discouraged

maybe it’s just me but I found last night’s Boston Bikes update to be discouraging. we had the usual giggling about fake bike lanes, the self-patting-on-back about all the accomplishments of the last five years, the hokey stand-up-if-you’re…breathing! routine, but at the end of it I was left with the feeling that

– most of what will be done with infrastructure has already been done. you can see from the chart that the rate of progress has slowed considerably. sure, there is talk about cycletracks but it’s been awhile since western ave went up. this year they are going to paint a few bike logos in the existing shoulder of VFW parkway and declare probably Five More Miles Of Bike Lanes when there is no net gain in safety.

– and safety is the big thing. the crash survey was interesting but I just find the data a bit hard to swallow in some parts. even if we overlook the egregious estimate of redlight/stopsign running at 25% (and then disingenuous attempts to revise it down to 5% – glad to see they are finally adopting the 12% figure I came up with after reviewing the raw data in the report), there is still nonsensical stuff like 6% of bikers “speeding”. Speeding? What’s the last time you saw a cyclist exceed the speed limit? Also, sorry but I think Motorist-Did-Not-See-Cyclist should be renamed Motorist-Claims-Not-To-Have-Seen-Cyclist. Face it, if you get stopped for hitting someone, what are you going to say? I bet half the time the reason they didn’t “see” the cyclist is because they were texting or dialing.

– this “driver education” initiative is a joke. sorry, but adding a bill stuffer asking motorists to be nice to cyclists isn’t going to do anything. well-intentioned I’m sure and not expensive, but half the motorists won’t ever see it and half of the others, if the comments on that recent Herald story are to be believed, will laugh and redouble their efforts to drive carelessly.

– so if driver education won’t help much and infrastructure takes too long to develop, there has to┬ábe SOMETHING we can do to prevent deaths. I laud the initiative to put sideguards on city trucks, but that leaves so many private trucks. how about a quick law to make that mandatory? is that too much to ask? how many more cyclists need to be crushed to death before that happens?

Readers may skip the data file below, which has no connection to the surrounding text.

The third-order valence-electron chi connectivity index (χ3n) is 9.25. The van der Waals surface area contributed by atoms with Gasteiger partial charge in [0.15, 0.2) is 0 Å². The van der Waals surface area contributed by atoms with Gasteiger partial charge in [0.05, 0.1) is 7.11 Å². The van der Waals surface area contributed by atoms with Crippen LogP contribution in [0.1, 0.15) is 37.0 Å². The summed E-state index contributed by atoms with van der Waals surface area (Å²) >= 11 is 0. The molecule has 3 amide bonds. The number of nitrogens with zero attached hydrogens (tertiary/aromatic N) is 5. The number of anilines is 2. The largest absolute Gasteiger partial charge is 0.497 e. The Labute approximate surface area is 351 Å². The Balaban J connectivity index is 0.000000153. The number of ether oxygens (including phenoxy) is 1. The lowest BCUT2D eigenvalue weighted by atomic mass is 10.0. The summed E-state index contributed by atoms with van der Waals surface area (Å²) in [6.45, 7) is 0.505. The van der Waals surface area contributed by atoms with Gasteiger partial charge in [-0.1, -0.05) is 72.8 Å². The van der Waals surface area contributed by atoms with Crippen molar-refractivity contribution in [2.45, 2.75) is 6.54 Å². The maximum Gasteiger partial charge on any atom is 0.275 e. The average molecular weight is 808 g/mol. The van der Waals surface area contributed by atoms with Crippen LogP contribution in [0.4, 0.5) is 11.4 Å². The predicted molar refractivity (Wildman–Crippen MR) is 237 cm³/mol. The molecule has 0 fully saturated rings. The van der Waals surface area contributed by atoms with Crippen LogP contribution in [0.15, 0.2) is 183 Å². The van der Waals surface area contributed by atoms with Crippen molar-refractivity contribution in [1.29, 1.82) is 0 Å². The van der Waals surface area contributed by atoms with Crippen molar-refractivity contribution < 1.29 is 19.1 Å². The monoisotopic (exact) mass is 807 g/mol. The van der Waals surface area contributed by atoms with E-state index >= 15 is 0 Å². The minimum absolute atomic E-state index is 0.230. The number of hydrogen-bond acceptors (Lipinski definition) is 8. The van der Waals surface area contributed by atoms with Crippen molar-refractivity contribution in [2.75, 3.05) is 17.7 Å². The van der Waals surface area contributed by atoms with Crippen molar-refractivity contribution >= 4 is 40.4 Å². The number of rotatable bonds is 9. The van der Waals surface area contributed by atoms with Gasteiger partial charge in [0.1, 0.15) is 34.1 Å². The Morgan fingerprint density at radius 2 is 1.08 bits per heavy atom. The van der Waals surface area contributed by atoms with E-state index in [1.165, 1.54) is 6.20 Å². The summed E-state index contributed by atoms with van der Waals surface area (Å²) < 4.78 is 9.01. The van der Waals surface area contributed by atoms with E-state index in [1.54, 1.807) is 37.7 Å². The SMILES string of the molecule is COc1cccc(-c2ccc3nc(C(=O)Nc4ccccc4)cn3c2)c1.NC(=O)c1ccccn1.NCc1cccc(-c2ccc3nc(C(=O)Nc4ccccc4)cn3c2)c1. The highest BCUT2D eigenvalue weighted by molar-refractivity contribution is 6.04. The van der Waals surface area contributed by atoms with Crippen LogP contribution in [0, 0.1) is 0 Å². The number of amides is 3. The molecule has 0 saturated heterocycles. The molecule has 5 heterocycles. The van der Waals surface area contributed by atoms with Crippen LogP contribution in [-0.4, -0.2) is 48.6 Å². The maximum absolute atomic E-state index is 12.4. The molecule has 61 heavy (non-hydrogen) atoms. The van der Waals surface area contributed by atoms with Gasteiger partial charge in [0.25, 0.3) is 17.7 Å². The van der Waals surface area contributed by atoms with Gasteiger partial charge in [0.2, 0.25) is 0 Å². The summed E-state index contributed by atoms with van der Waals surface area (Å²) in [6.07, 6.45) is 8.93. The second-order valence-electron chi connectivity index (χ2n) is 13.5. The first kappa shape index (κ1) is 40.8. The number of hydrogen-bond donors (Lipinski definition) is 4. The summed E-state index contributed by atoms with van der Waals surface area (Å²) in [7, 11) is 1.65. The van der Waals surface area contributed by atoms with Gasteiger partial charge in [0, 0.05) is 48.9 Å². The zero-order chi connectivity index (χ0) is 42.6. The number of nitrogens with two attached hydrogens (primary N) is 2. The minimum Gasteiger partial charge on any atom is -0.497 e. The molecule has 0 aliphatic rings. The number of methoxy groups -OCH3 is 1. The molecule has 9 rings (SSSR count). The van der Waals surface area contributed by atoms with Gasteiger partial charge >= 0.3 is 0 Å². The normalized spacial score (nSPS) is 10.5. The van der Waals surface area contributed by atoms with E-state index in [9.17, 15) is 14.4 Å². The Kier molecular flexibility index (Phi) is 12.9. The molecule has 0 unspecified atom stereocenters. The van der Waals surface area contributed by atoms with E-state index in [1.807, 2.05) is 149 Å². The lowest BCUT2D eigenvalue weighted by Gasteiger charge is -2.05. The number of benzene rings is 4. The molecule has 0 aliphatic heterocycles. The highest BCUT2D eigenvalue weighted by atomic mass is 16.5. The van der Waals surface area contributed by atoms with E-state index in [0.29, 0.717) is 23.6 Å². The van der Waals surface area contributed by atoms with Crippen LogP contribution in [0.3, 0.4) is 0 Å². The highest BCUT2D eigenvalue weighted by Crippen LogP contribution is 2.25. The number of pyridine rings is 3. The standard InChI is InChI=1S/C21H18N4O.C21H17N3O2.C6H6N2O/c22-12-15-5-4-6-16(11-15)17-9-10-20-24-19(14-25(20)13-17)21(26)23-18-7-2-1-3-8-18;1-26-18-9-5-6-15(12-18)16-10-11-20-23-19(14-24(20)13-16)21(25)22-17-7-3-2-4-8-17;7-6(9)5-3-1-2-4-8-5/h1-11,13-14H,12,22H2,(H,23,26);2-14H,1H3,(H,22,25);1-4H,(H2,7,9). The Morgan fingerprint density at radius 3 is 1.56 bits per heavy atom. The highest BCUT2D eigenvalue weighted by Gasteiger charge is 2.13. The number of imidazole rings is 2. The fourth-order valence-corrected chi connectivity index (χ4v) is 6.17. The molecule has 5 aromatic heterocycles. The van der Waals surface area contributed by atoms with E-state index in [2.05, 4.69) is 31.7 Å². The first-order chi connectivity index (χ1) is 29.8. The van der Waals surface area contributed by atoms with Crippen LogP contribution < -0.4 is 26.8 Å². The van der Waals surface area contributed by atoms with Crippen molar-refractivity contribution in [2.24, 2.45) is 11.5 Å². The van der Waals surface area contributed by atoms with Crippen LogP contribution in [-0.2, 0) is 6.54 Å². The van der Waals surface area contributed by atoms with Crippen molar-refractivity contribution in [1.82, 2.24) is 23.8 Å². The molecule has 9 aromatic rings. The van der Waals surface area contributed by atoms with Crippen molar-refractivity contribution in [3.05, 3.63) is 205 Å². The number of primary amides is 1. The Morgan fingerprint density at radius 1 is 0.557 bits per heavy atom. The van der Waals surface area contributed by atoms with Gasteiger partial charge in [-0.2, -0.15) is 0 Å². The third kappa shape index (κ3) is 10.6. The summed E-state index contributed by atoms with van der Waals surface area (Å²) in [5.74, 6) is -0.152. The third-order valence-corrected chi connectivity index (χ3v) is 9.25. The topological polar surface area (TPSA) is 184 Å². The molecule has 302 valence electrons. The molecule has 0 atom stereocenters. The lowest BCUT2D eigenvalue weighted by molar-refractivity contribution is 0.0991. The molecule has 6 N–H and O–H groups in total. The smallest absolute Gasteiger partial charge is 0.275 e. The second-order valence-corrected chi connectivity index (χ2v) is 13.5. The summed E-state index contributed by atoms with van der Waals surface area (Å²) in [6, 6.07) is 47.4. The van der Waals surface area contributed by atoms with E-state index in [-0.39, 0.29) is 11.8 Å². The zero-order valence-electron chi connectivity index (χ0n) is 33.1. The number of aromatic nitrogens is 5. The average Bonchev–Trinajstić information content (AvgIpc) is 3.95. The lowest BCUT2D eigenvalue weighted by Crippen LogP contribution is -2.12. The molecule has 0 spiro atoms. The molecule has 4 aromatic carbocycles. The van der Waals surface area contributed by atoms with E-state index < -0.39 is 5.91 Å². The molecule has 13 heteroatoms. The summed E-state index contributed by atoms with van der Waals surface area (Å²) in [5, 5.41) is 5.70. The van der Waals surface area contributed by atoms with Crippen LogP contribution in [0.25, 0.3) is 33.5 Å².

– also, I know I’m becoming a broken record on this topic but I would still like to see uniformed police officers riding around the city on bikes…especially in the “hotspot” accident areas, and especially during rush hour. I think this could have several benefits:

  1. drivers would see officers in the bike lane, and probably give them space. that could spill over to other cyclists
  2. cyclists following the officers would be more likely to obey traffic laws
  3. officers would get a sense for “what it’s like” to ride in the city
  4. cars parked in bike lanes might be more likely to be ticketed (ditto for law-violating cyclists)

 

3 Comments so far

  1. KillMoto on May 22nd, 2013

    More police on bicycles is a great idea. And it has short and long term dividends. I’ll bet that even at its most expensive, buying an officer a police bicycle, riding clothes and providing training would cost maybe 3-6 months in maintenance and fuel costs for a police car. Let’s also assume that “Police biking season” is only the peak civilian riding season: May through October. The police agency therefore breaks even the first year and lowers costs thereafter.

    Moreover, health care costs will go down in the long run.

  2. TurkeyWatch on May 23rd, 2013

    I’d also like to see more police on bicycles. Unfortunately, the example they set on bicycles is about as good as the example they set in cars, which is to say- no better than the average driver.

  3. momo_j on May 23rd, 2013

    What about Bicycle Driver Ed curriculum that is incorporated into Massachusetts’ Drivers Ed Program? Has there been legislative movement on this? Or evidence from other states and/or countries if this works?

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